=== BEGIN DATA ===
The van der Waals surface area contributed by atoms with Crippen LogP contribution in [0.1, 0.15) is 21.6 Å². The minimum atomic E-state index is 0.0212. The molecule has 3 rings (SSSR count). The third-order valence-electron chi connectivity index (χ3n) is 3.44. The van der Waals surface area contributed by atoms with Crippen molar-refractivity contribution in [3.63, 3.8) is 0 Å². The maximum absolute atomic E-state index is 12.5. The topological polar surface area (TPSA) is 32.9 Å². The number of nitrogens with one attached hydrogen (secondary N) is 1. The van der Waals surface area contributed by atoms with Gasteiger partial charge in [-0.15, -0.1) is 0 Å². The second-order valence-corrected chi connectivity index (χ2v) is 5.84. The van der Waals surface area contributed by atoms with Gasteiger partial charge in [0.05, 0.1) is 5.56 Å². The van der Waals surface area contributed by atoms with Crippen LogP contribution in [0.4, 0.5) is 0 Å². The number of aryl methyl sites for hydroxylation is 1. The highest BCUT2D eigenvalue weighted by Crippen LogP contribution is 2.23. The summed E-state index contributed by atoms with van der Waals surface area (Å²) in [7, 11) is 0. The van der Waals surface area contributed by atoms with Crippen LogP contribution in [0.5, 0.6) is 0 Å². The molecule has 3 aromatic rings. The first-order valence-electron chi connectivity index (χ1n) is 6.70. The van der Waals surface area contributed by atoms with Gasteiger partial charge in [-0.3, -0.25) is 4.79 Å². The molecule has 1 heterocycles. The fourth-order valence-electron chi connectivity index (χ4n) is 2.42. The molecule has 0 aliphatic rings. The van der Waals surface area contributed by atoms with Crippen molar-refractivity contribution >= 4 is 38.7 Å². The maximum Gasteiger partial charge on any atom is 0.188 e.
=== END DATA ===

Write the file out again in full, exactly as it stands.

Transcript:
The van der Waals surface area contributed by atoms with Crippen LogP contribution in [0.1, 0.15) is 21.6 Å². The minimum atomic E-state index is 0.0212. The molecule has 3 rings (SSSR count). The third-order valence-electron chi connectivity index (χ3n) is 3.44. The van der Waals surface area contributed by atoms with Crippen molar-refractivity contribution in [3.63, 3.8) is 0 Å². The maximum absolute atomic E-state index is 12.5. The topological polar surface area (TPSA) is 32.9 Å². The number of nitrogens with one attached hydrogen (secondary N) is 1. The van der Waals surface area contributed by atoms with Gasteiger partial charge in [-0.15, -0.1) is 0 Å². The second-order valence-corrected chi connectivity index (χ2v) is 5.84. The van der Waals surface area contributed by atoms with Gasteiger partial charge in [0.05, 0.1) is 5.56 Å². The van der Waals surface area contributed by atoms with Crippen LogP contribution in [0.4, 0.5) is 0 Å². The number of aryl methyl sites for hydroxylation is 1. The highest BCUT2D eigenvalue weighted by Crippen LogP contribution is 2.23. The summed E-state index contributed by atoms with van der Waals surface area (Å²) in [7, 11) is 0. The van der Waals surface area contributed by atoms with Crippen LogP contribution in [0.5, 0.6) is 0 Å². The molecule has 3 aromatic rings. The first-order valence-electron chi connectivity index (χ1n) is 6.70. The van der Waals surface area contributed by atoms with Gasteiger partial charge in [-0.3, -0.25) is 4.79 Å². The molecule has 1 heterocycles. The fourth-order valence-electron chi connectivity index (χ4n) is 2.42. The molecule has 0 aliphatic rings. The van der Waals surface area contributed by atoms with Crippen molar-refractivity contribution >= 4 is 38.7 Å². The maximum Gasteiger partial charge on any atom is 0.188 e.